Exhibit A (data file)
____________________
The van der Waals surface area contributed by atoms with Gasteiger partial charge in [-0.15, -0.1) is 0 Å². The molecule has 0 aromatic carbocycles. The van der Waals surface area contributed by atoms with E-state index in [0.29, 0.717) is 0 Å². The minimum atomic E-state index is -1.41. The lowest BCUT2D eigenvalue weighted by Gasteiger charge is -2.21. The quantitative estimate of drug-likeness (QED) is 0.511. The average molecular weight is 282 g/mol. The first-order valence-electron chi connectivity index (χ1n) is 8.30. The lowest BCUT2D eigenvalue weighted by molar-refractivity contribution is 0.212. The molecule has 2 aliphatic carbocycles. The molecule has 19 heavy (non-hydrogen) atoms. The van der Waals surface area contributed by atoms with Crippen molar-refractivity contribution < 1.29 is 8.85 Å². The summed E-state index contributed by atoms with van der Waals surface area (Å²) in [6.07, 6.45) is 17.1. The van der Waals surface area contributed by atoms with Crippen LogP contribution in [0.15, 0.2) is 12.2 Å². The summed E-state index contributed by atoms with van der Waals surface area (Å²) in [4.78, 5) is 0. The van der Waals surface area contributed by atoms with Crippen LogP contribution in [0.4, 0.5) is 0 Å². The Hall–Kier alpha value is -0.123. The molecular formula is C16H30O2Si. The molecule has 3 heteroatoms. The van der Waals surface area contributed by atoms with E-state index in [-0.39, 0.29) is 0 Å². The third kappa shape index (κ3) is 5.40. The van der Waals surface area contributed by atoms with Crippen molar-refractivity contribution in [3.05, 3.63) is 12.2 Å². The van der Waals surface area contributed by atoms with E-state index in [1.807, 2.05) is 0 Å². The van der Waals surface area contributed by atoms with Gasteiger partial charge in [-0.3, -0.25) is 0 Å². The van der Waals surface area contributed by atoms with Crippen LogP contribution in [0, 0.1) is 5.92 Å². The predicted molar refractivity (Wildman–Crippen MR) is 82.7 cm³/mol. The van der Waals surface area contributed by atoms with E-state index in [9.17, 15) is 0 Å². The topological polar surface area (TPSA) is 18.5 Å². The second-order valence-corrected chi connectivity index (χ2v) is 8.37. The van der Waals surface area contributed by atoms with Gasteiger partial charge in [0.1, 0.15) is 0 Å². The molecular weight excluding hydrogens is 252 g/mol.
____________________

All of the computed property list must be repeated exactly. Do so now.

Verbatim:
The van der Waals surface area contributed by atoms with Gasteiger partial charge in [-0.15, -0.1) is 0 Å². The molecule has 0 aromatic carbocycles. The van der Waals surface area contributed by atoms with E-state index in [0.29, 0.717) is 0 Å². The minimum atomic E-state index is -1.41. The lowest BCUT2D eigenvalue weighted by Gasteiger charge is -2.21. The quantitative estimate of drug-likeness (QED) is 0.511. The average molecular weight is 282 g/mol. The first-order valence-electron chi connectivity index (χ1n) is 8.30. The lowest BCUT2D eigenvalue weighted by molar-refractivity contribution is 0.212. The molecule has 2 aliphatic carbocycles. The molecule has 19 heavy (non-hydrogen) atoms. The van der Waals surface area contributed by atoms with Crippen molar-refractivity contribution < 1.29 is 8.85 Å². The summed E-state index contributed by atoms with van der Waals surface area (Å²) in [6.07, 6.45) is 17.1. The van der Waals surface area contributed by atoms with Crippen LogP contribution in [0.15, 0.2) is 12.2 Å². The summed E-state index contributed by atoms with van der Waals surface area (Å²) in [4.78, 5) is 0. The van der Waals surface area contributed by atoms with Crippen LogP contribution in [0.4, 0.5) is 0 Å². The Hall–Kier alpha value is -0.123. The molecular formula is C16H30O2Si. The molecule has 3 heteroatoms. The van der Waals surface area contributed by atoms with E-state index in [-0.39, 0.29) is 0 Å². The third kappa shape index (κ3) is 5.40. The van der Waals surface area contributed by atoms with Crippen molar-refractivity contribution in [3.05, 3.63) is 12.2 Å². The van der Waals surface area contributed by atoms with E-state index in [1.807, 2.05) is 0 Å². The van der Waals surface area contributed by atoms with Gasteiger partial charge in [-0.3, -0.25) is 0 Å². The van der Waals surface area contributed by atoms with Crippen LogP contribution in [0, 0.1) is 5.92 Å². The predicted molar refractivity (Wildman–Crippen MR) is 82.7 cm³/mol. The van der Waals surface area contributed by atoms with E-state index in [9.17, 15) is 0 Å². The topological polar surface area (TPSA) is 18.5 Å². The second-order valence-corrected chi connectivity index (χ2v) is 8.37. The van der Waals surface area contributed by atoms with Gasteiger partial charge in [0.1, 0.15) is 0 Å². The molecular weight excluding hydrogens is 252 g/mol.